Last year, hot political races added zip to spot sales, but this year that won't have any impact on supply and price. General Motors Corp. should get a lot of the credit for the strong quarter, says Michael Hugger, president of Katz Media Group, New York.
"GM will come back and spend, and the other auto nameplates know what GM is trying to accomplish, so they'll step up to the plate. I think auto will be a strong category," says Mr. Hugger.
The third quarter should also get a boost after the release of LucasFilms "Star Wars: The Phantom Menace," he says.
"There are tangents that come along with that -- the toy business, the fast-food business. We think that's going to help," he notes.
In addition to auto marketers and dealer groups, Richard Cotter, senior partner and regional broadcast manager for J. Walter Thompson USA, New York, expects long-distance services and pharmaceutical companies to continue their strong local spot buys.
Aaron Cohen, exec VP-director of broadcast for Horizon Media, New York, expects regional market variations will continue.
"Some markets are red hot, others are cool," Mr. Cohen says, and adds that hot markets like Dallas, Los Angeles, Phoenix and San Jose, Calif., were selling third quarter in early April and advising buyers to think about fourth quarter purchases.
In smaller Midwest markets, by contrast, second-quarter spots are still available.
Mr. Cohen says dial-around services are another important category and he's seeing a little more interest from dot coms -- Internet companies such as E*trade and Amazon.com.
Political advertising was a very important category for many stations during last year's third quarter, Mr. Hugger notes, "and you have to subtract that out" in most markets this year. An exception might be Mississippi, which is expecting a competitive race for governor this fall.
While the presidential election season is starting earlier than ever, Mr. Hugger doesn't expect to see third quarter buys.
"You may see people kick off campaigns in November," he predicts.
Stations are planning to start special programming for the millennium in the third quarter, according to John Heise, president of Petry Television, a sales rep.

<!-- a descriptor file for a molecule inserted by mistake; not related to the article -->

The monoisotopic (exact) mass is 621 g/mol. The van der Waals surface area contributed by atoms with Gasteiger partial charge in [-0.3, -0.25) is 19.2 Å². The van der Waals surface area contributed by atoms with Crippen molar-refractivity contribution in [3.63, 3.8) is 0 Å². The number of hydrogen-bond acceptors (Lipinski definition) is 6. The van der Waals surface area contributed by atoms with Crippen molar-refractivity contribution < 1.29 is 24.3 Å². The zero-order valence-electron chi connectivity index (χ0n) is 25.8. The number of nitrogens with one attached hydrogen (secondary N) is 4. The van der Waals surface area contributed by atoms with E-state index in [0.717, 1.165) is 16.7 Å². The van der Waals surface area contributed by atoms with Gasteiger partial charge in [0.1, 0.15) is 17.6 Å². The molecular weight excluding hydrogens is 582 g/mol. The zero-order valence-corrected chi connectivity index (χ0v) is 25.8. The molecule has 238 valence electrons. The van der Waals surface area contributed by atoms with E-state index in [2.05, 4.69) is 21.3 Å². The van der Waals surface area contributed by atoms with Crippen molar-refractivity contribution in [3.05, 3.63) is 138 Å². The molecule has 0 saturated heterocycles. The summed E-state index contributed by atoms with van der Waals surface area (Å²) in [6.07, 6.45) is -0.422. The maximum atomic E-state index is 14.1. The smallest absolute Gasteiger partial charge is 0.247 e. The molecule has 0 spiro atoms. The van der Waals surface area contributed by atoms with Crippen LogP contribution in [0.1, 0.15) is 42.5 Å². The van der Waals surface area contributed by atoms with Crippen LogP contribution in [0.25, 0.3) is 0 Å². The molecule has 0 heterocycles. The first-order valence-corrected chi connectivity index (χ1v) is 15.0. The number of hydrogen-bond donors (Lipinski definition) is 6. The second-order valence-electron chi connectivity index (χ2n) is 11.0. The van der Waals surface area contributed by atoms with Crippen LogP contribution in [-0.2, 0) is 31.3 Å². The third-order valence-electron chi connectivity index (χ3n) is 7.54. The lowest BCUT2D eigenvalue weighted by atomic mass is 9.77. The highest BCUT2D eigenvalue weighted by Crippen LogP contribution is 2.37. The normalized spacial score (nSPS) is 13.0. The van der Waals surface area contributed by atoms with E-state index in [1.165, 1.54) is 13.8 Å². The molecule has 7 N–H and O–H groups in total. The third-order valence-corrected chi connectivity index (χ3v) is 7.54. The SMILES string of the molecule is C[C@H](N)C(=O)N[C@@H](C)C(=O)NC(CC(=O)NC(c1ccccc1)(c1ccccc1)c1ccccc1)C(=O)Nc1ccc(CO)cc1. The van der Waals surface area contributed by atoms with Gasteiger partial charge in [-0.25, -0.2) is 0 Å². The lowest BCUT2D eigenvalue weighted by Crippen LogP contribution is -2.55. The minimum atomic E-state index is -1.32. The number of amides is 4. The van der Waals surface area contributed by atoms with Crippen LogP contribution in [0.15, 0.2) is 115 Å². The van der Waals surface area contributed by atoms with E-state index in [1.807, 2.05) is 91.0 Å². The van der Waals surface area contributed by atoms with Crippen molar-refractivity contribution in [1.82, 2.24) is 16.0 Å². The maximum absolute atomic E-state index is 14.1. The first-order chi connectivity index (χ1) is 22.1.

Most of the local special programming is expected to consist of news-style shows unique to each market.
"A number of our stations have millennium packages geared to the local marketplace, and there is a trend that national advertisers want it," he says.
While some national advertisers, such as Procter & Gamble Co., have cut back on local spot spending, he adds, others -- such as Kraft Foods -- are picking up the slack.
Fox recently informed its affiliated stations that it wants to take back 20 30-second commercial slots in prime time. Its real strategy, though, is to reduce national prime-time inventory, which might tighten up its national pricing.
Fox wants its owned-and-affiliated stations to buy back the 20 spots and give them an additional 15 prime-time slots to sell; if consummated, the effect could be to drive prices lower for spot buyers.
Fox's owned-and-operated stations have agreed to the buy-back. Under the proposed formula, the stations will pay under-market rates for the 20 spots. For the additional 15 spots, Fox will determine average net revenue for a prime-time spot on each station and then take 25% of that figure multiplied by 15.
The buyback will be implemented if affiliates covering at least 30% of the U.S. join the owned-stations in accepting the plan. If Fox ends up with inventory from some affiliates it can sell it locally -- in competition with the affiliate -- or, more likely, use it for promos.
Laura Silton, a senior VP-director of local broadcast for McCann- Erickson Worldwide, New York, says some national advertisers remain concerned about the measurability of local spot ratings. Nielsen Media Research uses diaries and household meters to measure local spot ratings.
"One reason there's no People Meter in spot is the stations are afraid that the numbers will be lower, and the lower numbers will be significantly lower for older-skewing programs." Ms. Silton says, adding stations fear lower numbers, but shouldn't. "If ratings go down we buy more spots, which makes the market